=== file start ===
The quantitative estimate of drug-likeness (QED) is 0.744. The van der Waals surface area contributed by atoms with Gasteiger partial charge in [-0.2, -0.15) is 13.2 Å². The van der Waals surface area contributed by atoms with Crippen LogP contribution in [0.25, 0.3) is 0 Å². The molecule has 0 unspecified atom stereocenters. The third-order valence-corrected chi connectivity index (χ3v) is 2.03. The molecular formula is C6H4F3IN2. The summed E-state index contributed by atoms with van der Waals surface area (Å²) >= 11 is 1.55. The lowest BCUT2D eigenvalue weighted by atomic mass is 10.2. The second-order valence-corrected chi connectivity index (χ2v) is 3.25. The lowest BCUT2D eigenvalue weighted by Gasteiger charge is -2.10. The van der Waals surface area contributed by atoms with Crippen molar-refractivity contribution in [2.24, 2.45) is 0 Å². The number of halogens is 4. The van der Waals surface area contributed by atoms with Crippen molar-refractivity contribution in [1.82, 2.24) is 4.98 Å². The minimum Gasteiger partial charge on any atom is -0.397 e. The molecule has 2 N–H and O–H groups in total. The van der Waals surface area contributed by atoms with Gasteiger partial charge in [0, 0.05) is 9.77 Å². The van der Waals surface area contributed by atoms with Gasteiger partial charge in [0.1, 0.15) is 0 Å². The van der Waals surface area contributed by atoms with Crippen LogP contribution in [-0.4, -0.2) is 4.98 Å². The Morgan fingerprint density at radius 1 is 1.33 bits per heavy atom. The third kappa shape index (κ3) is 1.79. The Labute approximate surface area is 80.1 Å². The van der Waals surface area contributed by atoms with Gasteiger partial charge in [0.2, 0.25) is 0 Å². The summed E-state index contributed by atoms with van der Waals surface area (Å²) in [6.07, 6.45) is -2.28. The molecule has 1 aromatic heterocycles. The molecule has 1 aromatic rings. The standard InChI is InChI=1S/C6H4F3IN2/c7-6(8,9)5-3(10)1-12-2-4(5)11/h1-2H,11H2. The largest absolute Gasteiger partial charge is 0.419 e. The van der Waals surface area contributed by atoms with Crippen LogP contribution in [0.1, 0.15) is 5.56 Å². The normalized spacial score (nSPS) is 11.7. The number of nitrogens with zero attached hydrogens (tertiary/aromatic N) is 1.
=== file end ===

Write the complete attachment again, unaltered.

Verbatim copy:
The quantitative estimate of drug-likeness (QED) is 0.744. The van der Waals surface area contributed by atoms with Gasteiger partial charge in [-0.2, -0.15) is 13.2 Å². The van der Waals surface area contributed by atoms with Crippen LogP contribution in [0.25, 0.3) is 0 Å². The molecule has 0 unspecified atom stereocenters. The third-order valence-corrected chi connectivity index (χ3v) is 2.03. The molecular formula is C6H4F3IN2. The summed E-state index contributed by atoms with van der Waals surface area (Å²) >= 11 is 1.55. The lowest BCUT2D eigenvalue weighted by atomic mass is 10.2. The second-order valence-corrected chi connectivity index (χ2v) is 3.25. The lowest BCUT2D eigenvalue weighted by Gasteiger charge is -2.10. The van der Waals surface area contributed by atoms with Crippen molar-refractivity contribution in [2.24, 2.45) is 0 Å². The number of halogens is 4. The van der Waals surface area contributed by atoms with Crippen molar-refractivity contribution in [1.82, 2.24) is 4.98 Å². The minimum Gasteiger partial charge on any atom is -0.397 e. The molecule has 2 N–H and O–H groups in total. The van der Waals surface area contributed by atoms with Gasteiger partial charge in [0, 0.05) is 9.77 Å². The van der Waals surface area contributed by atoms with Gasteiger partial charge in [0.1, 0.15) is 0 Å². The van der Waals surface area contributed by atoms with Crippen LogP contribution in [-0.4, -0.2) is 4.98 Å². The Morgan fingerprint density at radius 1 is 1.33 bits per heavy atom. The third kappa shape index (κ3) is 1.79. The Labute approximate surface area is 80.1 Å². The van der Waals surface area contributed by atoms with Gasteiger partial charge in [0.2, 0.25) is 0 Å². The summed E-state index contributed by atoms with van der Waals surface area (Å²) in [6.07, 6.45) is -2.28. The molecule has 1 aromatic heterocycles. The molecule has 1 aromatic rings. The standard InChI is InChI=1S/C6H4F3IN2/c7-6(8,9)5-3(10)1-12-2-4(5)11/h1-2H,11H2. The largest absolute Gasteiger partial charge is 0.419 e. The van der Waals surface area contributed by atoms with Crippen LogP contribution in [0.1, 0.15) is 5.56 Å². The normalized spacial score (nSPS) is 11.7. The number of nitrogens with zero attached hydrogens (tertiary/aromatic N) is 1.